Useful Consumer Review

I had to buy a new laptop.  I thought Lenovos were out of the question since they had eliminated the physical mouse buttons to become all modern and stuff.  But this year they’ve rolled back that horrible decision without announcing anything.  Perhaps it was too embarrassing? Anyway: Physical buttons!  That work!  Yay!

Lenovo Thinkpad Carbon X1 third generation 2015 here we go!

I ordered it from their website, which was quite nice.  They even had a choice of what keyboard layout to use, so I finally got a US keyboard layout on my laptop again.  Using divergent layouts drives me nuts.

And after a month they finally shipped it, so I got it just in time for Easter.  The shipping route was kinda … odd … though:


So… from China to South Korea to Kazahkstan to Poland to Germany to Norway…

Is this a new sharing policy amongst all the secret services in the world?  Just to ensure that the Chinese, American, Russian and British secret services all get to install spyware into Windows?  Not to mention the pre-installed Lenovo spyware.

So the question is?  Should I let it boot to Windows before wiping the disk and installing Linux?

So I don’ t know whether Windows works on this laptop, but Ubuntu works perfectly.


IMG_0357Basically, most everything just worked.  Except the return of the physical mouse buttons, which is supposed to be fixed in Linux 4.0.  In the mean time, you have to say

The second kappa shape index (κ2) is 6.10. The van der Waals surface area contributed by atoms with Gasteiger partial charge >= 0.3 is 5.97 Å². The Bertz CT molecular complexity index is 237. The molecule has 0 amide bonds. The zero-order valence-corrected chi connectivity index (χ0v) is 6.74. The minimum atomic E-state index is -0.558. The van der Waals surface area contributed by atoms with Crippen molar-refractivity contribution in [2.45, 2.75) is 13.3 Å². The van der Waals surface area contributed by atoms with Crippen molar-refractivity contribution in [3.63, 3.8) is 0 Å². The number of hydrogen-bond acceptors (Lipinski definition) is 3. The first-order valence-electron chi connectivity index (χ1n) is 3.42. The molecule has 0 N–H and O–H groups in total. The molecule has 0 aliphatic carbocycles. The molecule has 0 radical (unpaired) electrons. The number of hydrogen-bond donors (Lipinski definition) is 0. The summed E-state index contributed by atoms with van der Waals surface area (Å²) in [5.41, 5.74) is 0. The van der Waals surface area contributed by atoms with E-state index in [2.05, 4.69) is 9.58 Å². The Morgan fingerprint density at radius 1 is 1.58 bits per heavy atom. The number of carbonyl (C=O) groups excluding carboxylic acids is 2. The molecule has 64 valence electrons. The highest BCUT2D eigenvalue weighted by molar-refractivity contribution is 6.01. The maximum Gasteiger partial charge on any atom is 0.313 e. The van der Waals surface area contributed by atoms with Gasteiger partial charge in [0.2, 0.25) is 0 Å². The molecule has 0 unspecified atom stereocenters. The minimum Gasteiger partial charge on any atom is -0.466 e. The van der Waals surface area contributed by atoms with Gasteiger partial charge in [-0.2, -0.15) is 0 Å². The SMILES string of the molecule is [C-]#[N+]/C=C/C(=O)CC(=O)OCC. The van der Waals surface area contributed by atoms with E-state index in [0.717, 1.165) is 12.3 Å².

sudo rmmod psmouse && sudo modprobe psmouse proto=imps

to get the buttons to work.

So physical

It’s about 1.3kg, so it’s not the lightest laptop in the world, but it feels nice.  I like it, but I’ve only used it a couple of days…

The PCIe SSD is nice, though.  It gets sustained read/write speeds of 1.6GB/s.  That’s giga and that’s bytes.  Or as a macfanboi review site said about the upcoming Macbook:

Tests performed with the Blackmagic benchmark tool revealed read/write speeds of more than 1,300MBps/1,400MBps, respectively. […] The 2014 model used a PCIe 2.0 x2 card and the 2015 model uses a PCIe 3.0 x4 (four I/O lanes) card. Twice the lanes, twice the speed. While Apple uses a proprietary flash card made by Samsung, Intel, Micron and SanDisk are all working on similar technology, so it’s likely to soon wind up in high-end PCs.

Yeah…  likely… soon…  proprietary…  similar…

Anyway, I just noticed that it has an unusually whimsical thing (for Lenovo) going on the lid:


A red little glowing light in the logo!


5 thoughts on “Useful Consumer Review”

  1. I wonder if anyone has made any stickers that utilize the glowing light?

    How is the screen resolution?

        1. Perhaps it could be a glowing red gnu eye…

          During normal usage there fan doesn’t run. When the machine gets busy, the fan kicks in, but it has a kinda deep-ish whooshing noise — not a high-pitched whine. So it’s OK.

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